tri-colored-lakes-kelimutu, Indonesia Travel guide, Place other than Bali

On the uniquely beautiful island of Flores is the Kelimutu National Park, where the famous Mount Kelimutu volcano resides with its striking tri-colored lakes resting in its caldera.

Colored Lakes, Mt Kelimutu

These stunning colored lakes are the most famous attraction in Flores and an absolute must visit. They are without a doubt one of the most amazing natural phenomena in Flores, if not the world.

The Colored Lakes of Mount Kelimutu

Going from west to east, the first of these lakes is called Tiwu Ata Mbupu (Lake of the Ancestors’ Souls, Lake of Old People). This first and most westerly lake is located 1.5 km west of the other two lakes. The second lake is named Tiwu Nuwa Muri Koo Fai (Lake of Young People’s Souls, Lake of Young Men and Maidens)and the third lake is called Tiwu Ata Polo (Lake of Evil Spirits, Bewitched or Enchanted Lake). The second and third lake are separated by a steep, narrow stone wall of crater measuring 50 to 150 meters.

Kelimutu Colored Lakes

The three lakes vary in color from each other and each one changes colors irregularly, almost whimsically, lending the whole area a wonderfully surreal atmosphere that has led to many locals myths and speculations about the origin of Kelimutu.

Currently, one of the lakes is black-brown, another is green, and the last one is in the process of changing from green to red. When Dutch geologists discovered the craters in 1914, the colors were reported to be red, blue and white. A few years ago, the lakes were white, turquoise and red. In November 2009, they were black, turquoise, and a coca-cola brown. And again in July 2010, the lakes were resplendent in various shades of green. As you can see, they change colors almost as often as a mood ring on a teenage girl and the changes happen suddenly.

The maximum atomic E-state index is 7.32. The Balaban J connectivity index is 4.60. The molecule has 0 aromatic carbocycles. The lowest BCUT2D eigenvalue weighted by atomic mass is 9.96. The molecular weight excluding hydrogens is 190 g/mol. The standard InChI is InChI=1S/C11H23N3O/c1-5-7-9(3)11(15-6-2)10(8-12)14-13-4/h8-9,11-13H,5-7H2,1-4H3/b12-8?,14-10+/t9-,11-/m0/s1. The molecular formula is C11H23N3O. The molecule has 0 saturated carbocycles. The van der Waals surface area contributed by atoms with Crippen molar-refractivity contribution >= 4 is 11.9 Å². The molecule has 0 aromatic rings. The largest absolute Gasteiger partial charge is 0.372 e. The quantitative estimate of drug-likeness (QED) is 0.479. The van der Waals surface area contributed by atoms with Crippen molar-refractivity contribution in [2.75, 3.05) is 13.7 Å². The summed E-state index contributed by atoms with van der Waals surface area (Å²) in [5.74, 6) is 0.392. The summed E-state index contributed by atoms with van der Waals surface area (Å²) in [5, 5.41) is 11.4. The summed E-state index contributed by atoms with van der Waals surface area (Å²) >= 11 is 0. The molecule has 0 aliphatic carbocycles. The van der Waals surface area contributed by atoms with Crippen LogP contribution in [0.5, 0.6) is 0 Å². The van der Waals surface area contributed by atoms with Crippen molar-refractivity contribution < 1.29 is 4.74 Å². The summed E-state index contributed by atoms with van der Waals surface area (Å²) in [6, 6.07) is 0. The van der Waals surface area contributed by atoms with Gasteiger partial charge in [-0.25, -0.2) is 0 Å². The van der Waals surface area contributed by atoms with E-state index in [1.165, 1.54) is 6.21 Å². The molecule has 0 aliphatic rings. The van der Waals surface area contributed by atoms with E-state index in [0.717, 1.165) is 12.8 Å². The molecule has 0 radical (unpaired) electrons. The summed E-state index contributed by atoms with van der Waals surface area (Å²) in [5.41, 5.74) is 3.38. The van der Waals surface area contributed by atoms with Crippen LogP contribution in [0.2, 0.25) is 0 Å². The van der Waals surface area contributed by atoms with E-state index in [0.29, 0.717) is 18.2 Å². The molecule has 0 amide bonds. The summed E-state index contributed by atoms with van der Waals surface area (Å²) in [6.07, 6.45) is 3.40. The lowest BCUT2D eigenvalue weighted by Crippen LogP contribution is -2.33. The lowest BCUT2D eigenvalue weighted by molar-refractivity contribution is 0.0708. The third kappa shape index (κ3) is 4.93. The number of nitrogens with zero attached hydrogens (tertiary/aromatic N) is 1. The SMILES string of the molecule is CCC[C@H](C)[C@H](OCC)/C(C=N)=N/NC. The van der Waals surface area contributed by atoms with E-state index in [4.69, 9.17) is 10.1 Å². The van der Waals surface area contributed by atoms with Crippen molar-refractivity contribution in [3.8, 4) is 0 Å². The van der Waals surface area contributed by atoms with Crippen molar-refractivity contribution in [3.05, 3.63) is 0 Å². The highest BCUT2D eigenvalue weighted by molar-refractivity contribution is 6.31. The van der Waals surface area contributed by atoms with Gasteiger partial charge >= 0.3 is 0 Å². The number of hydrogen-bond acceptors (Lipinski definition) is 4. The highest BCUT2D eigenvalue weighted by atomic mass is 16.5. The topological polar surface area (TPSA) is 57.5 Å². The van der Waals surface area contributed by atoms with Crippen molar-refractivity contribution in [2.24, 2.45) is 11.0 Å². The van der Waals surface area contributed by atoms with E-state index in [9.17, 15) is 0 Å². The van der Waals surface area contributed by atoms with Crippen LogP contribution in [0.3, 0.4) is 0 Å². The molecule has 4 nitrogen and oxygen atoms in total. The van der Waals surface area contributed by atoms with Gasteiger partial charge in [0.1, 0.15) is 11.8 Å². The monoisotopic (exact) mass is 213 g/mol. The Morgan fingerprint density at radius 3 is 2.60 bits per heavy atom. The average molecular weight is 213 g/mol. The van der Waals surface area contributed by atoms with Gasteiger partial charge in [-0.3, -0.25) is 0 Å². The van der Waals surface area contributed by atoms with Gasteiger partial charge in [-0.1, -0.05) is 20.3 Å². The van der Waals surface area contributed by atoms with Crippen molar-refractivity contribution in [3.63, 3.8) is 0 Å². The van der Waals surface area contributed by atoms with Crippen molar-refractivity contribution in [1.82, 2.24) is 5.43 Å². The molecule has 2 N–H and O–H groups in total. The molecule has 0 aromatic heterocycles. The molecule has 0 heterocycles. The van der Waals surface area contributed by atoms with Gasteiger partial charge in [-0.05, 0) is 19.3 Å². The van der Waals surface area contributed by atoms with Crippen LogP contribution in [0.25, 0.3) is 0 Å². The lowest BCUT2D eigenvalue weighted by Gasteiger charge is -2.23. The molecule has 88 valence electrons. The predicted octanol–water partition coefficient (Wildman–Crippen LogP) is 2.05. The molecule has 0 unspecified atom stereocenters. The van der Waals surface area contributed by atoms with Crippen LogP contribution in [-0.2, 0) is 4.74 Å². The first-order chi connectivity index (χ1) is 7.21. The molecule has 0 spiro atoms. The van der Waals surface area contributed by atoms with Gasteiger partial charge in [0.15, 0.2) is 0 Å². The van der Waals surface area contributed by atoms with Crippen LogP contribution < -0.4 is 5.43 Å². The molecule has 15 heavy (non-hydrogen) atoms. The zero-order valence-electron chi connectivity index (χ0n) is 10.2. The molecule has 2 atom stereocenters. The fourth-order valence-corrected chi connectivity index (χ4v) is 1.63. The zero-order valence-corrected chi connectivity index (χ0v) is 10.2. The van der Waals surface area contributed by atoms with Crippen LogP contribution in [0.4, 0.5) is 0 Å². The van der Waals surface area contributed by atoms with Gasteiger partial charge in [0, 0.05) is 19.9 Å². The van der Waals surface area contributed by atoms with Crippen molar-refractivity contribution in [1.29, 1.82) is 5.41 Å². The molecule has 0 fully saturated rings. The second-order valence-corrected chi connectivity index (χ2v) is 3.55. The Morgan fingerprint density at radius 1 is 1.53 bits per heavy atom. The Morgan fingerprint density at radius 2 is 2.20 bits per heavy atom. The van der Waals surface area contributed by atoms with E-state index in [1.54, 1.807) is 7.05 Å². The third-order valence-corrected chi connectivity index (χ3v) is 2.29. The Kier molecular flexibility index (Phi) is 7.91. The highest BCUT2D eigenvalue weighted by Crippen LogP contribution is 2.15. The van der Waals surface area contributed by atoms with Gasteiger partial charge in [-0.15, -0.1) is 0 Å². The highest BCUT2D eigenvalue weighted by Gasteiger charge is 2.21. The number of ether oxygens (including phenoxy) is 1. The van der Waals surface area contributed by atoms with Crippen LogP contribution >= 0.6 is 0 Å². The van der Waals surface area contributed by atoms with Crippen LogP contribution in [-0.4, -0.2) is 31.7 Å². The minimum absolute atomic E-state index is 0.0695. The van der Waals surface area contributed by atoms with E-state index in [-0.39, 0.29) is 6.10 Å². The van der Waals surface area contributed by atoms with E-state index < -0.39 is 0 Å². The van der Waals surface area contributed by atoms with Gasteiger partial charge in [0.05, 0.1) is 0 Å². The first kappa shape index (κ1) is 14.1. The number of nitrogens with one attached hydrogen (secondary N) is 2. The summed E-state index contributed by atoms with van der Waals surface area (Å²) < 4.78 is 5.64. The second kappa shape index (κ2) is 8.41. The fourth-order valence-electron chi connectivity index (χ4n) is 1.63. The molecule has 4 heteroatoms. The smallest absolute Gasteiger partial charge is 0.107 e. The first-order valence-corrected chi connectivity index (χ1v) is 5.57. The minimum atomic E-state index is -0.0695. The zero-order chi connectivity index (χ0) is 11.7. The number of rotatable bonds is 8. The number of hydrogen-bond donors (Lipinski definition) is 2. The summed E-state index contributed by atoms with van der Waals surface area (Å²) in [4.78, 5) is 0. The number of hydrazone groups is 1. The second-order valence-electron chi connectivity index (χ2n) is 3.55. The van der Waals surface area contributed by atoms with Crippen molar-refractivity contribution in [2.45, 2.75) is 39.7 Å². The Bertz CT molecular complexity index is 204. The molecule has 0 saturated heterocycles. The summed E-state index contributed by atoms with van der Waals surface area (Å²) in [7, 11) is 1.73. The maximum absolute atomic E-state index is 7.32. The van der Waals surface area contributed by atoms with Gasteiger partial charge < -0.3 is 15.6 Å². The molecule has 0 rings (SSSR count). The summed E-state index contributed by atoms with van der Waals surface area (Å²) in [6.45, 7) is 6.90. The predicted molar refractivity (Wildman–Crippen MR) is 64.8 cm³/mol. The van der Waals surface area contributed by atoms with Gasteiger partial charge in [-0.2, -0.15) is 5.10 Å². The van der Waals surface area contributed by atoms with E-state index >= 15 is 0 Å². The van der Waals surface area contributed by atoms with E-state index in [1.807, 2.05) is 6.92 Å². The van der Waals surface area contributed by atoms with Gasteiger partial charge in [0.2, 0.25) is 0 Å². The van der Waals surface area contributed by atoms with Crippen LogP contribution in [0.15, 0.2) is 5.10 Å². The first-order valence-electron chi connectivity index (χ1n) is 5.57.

A popular myth suggests that the changing colors are caused by the neglected ancestral souls. The scientific community chalks it up to discoloration by sunlight and the varying mineral contents of the water from Kelimutu volcanic activity. Which explanation you choose to go with is up to you 🙂

How to Get to the Tri-Colored Lakes at Mt. Kelimutu

Mount Kelimutu is located in the center of Flores, Indonesia and is roughly 40 miles from the town of Ende and 52 miles from the town of Maumere.

Both Ende and Maumere have small airports with flights to and from major hubs in Indonesia.

Mount Kelimutu, Flores map

Whether you arrive at Ende or Maumere, your destination will be to the town of Moni, a town located only 9 miles from the lakes and the usual base for visiting Kelimutu.

From Maumere, the trip to Moni will take around 3 to 4 hours.

For Ende, the trip to Moni takes around 1 to 2 hours.

Getting to the lakes is a little adventure in itself.  You’ll first take the drive up Mount Kelimutu and then walk on foot for 1.5 km until you get to the foot of the 127 steps leading to the edge of the crater. It’s worth the walk and the climb – once you’re at the summit (1690 meters high), you’ll have an incredible, panoramic view of the three colored lakes.

When is the Best Time to Go to Mount Kelimutu

The best time to see the colored lakes is at sunrise. You might have to wake up as early as 3:30 AM to make it in time, but the dramatic atmosphere on top is worth the lost sleep.

Sunrise at Mount Kelimutu